Another event took place in dentistry’s evolution in the 1880s that is noteworthy and essential to our discussion in respect today’s dental surgery relative to dental implants and our case study presented below. In their proceeding the American Dental Association, as reported and recorded in The Dental Cosmos, they held rigorous debates about “electricity” generated in the oral cavity. Although the status quo outright denied or accepted at that time the idea of the “electrochemical theory,” an in depth discussion on the subject was held .
Within that volume of 1880 Dr. Palmer, MDS, of Syracuse, N.Y. proposed, based upon the “electro-chemical theory,” that “Secondary” Decay—the title of his scientific paper—was a result of said electrical action upon the gold or silver restorations in the human and their demise .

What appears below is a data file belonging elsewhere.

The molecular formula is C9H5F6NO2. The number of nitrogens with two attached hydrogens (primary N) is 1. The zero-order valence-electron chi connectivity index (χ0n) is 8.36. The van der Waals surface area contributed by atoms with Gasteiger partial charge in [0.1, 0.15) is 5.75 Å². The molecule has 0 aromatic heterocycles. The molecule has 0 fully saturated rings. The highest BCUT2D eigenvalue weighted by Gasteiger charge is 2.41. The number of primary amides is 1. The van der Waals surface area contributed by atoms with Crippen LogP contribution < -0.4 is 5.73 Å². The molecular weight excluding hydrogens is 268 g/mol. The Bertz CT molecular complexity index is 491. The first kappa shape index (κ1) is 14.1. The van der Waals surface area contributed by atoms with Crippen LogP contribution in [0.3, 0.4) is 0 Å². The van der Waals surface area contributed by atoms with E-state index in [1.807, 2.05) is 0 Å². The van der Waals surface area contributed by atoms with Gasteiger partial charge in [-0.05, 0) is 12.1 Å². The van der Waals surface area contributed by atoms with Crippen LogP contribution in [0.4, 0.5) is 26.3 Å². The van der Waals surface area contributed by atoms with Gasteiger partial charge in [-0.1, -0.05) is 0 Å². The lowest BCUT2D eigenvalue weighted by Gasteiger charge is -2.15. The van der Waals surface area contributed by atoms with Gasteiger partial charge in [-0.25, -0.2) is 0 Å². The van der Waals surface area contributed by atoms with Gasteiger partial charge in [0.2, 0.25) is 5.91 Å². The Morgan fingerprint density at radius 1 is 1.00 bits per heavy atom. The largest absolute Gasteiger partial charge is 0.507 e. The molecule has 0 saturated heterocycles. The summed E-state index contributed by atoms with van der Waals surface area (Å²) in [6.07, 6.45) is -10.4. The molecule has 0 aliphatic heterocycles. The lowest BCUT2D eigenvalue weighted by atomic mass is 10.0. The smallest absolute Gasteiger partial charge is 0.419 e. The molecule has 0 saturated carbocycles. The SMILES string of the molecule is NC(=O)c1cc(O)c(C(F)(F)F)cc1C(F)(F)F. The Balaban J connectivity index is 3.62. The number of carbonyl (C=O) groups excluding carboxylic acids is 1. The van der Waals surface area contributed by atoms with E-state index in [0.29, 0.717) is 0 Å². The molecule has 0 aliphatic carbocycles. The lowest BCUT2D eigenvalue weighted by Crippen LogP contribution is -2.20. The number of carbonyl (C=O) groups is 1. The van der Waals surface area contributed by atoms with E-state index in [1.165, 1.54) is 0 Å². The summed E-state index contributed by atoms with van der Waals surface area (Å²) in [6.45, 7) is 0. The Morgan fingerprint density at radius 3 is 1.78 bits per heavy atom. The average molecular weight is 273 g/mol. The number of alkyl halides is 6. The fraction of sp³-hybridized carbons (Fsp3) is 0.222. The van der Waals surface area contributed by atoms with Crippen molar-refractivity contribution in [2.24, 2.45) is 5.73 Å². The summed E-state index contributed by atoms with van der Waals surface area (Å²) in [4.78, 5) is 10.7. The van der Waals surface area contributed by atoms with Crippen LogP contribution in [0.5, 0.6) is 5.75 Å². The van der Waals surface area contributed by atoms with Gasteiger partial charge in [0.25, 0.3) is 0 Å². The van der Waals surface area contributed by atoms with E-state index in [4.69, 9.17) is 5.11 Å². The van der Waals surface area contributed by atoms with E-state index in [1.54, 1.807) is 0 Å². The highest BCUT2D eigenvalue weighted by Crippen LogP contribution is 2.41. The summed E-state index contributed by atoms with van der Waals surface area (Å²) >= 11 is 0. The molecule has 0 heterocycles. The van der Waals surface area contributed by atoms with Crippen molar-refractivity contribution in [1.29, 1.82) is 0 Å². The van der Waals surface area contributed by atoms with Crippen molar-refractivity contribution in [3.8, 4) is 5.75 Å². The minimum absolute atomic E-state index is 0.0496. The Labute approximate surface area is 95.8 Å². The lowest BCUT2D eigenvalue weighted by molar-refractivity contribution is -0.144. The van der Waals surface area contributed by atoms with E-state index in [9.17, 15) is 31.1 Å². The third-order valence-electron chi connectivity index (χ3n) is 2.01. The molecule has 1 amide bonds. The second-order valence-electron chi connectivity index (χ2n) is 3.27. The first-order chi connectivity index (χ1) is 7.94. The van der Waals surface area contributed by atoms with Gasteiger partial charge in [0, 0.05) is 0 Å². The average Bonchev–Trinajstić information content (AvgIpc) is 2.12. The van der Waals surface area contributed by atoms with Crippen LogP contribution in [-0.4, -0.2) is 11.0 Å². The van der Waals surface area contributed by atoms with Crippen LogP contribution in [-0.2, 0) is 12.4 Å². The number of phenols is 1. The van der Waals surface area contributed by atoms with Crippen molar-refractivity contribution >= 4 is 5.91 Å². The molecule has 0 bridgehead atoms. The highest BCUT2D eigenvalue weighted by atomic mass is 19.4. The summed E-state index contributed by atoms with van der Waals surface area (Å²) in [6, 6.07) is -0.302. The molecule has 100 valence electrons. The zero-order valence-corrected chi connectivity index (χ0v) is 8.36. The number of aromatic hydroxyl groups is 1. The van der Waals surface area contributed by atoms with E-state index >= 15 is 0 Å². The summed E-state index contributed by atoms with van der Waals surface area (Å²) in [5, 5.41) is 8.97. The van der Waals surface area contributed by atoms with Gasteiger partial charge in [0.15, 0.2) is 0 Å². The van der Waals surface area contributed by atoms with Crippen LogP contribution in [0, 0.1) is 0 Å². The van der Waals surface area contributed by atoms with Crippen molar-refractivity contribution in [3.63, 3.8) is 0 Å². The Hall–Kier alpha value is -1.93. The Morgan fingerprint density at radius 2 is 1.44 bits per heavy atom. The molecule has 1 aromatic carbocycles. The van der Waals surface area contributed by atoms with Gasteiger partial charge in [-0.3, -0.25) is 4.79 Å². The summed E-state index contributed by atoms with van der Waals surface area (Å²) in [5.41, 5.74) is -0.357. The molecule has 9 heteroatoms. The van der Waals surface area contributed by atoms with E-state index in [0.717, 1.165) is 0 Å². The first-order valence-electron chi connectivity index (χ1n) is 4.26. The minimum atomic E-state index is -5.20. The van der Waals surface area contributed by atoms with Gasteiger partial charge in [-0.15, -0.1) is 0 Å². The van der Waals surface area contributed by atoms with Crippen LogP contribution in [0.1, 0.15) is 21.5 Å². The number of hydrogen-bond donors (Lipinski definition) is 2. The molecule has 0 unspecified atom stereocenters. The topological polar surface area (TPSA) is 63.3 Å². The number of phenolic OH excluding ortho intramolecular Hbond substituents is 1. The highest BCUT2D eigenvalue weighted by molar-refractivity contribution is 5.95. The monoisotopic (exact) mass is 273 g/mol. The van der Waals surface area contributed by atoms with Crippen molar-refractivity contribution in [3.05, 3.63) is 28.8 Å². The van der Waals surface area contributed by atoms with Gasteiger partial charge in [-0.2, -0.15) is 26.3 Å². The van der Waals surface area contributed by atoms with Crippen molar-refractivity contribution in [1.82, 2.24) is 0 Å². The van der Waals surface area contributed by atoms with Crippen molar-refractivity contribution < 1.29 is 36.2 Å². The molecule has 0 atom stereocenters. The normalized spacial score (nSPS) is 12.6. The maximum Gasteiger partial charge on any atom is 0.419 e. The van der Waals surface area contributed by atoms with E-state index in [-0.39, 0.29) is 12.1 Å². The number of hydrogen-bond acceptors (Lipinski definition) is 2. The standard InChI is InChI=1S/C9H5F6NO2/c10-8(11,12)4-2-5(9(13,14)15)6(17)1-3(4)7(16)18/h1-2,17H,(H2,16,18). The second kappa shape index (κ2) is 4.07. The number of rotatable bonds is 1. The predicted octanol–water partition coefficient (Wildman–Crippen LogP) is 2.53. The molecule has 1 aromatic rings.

Again, important for our purposes is the fact that dental surgery had recognized, and does today, this potential “electro-chemical” issue and its actions upon our implants, screw posts, other metals like amalgams, and crown and bridge metal restoration and its effect upon the oral cavity[2,3]. Related to this issue we present our Case Study.
For over one hundred years, since the 1920s, we have progressed to the stage where composite adhesive dentistry—the new art and science of 21st Century dentistry and dental materials—has great options for our future. With only implant abutments available one can reconstruct a direct replacement fixed composite resin prosthesis as dielectric (non-conductive) option to ameliorate or avoid, possibly, the 1) post treatment symptoms related to electrical discharges from dissimilar metals of the dental implant; and 2) a more costly and complex systems of restoration while only employing the art and architecture of modern dental materials. (1)